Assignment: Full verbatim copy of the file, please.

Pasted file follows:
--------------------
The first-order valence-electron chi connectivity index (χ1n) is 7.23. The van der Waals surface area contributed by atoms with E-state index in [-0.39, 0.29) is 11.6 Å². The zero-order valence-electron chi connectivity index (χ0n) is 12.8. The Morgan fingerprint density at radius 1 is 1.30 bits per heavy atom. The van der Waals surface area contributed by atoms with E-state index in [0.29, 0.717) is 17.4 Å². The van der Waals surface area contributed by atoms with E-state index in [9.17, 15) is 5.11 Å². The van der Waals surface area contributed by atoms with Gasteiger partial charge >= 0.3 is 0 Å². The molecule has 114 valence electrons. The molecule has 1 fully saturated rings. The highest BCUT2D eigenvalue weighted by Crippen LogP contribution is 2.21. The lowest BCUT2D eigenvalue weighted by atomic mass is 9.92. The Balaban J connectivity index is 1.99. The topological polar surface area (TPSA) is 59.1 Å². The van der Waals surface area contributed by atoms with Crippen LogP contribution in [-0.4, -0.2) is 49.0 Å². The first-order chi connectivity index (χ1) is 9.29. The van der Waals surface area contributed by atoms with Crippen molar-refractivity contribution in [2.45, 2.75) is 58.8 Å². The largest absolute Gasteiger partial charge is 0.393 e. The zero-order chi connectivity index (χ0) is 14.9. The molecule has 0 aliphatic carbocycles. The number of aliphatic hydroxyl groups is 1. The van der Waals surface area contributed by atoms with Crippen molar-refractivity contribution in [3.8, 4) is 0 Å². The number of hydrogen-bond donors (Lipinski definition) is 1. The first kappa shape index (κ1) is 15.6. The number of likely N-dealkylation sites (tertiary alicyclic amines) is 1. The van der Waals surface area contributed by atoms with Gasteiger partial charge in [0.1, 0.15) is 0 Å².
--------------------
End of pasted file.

The first-order valence-electron chi connectivity index (χ1n) is 7.23. The van der Waals surface area contributed by atoms with E-state index in [-0.39, 0.29) is 11.6 Å². The zero-order valence-electron chi connectivity index (χ0n) is 12.8. The Morgan fingerprint density at radius 1 is 1.30 bits per heavy atom. The van der Waals surface area contributed by atoms with E-state index in [0.29, 0.717) is 17.4 Å². The van der Waals surface area contributed by atoms with E-state index in [9.17, 15) is 5.11 Å². The van der Waals surface area contributed by atoms with Gasteiger partial charge >= 0.3 is 0 Å². The molecule has 114 valence electrons. The molecule has 1 fully saturated rings. The highest BCUT2D eigenvalue weighted by Crippen LogP contribution is 2.21. The lowest BCUT2D eigenvalue weighted by atomic mass is 9.92. The Balaban J connectivity index is 1.99. The topological polar surface area (TPSA) is 59.1 Å². The van der Waals surface area contributed by atoms with Crippen LogP contribution in [-0.4, -0.2) is 49.0 Å². The first-order chi connectivity index (χ1) is 9.29. The van der Waals surface area contributed by atoms with Crippen molar-refractivity contribution in [2.45, 2.75) is 58.8 Å². The largest absolute Gasteiger partial charge is 0.393 e. The zero-order chi connectivity index (χ0) is 14.9. The molecule has 0 aliphatic carbocycles. The number of aliphatic hydroxyl groups is 1. The van der Waals surface area contributed by atoms with Crippen molar-refractivity contribution in [3.8, 4) is 0 Å². The number of hydrogen-bond donors (Lipinski definition) is 1. The first kappa shape index (κ1) is 15.6. The number of likely N-dealkylation sites (tertiary alicyclic amines) is 1. The van der Waals surface area contributed by atoms with Gasteiger partial charge in [0.1, 0.15) is 0 Å².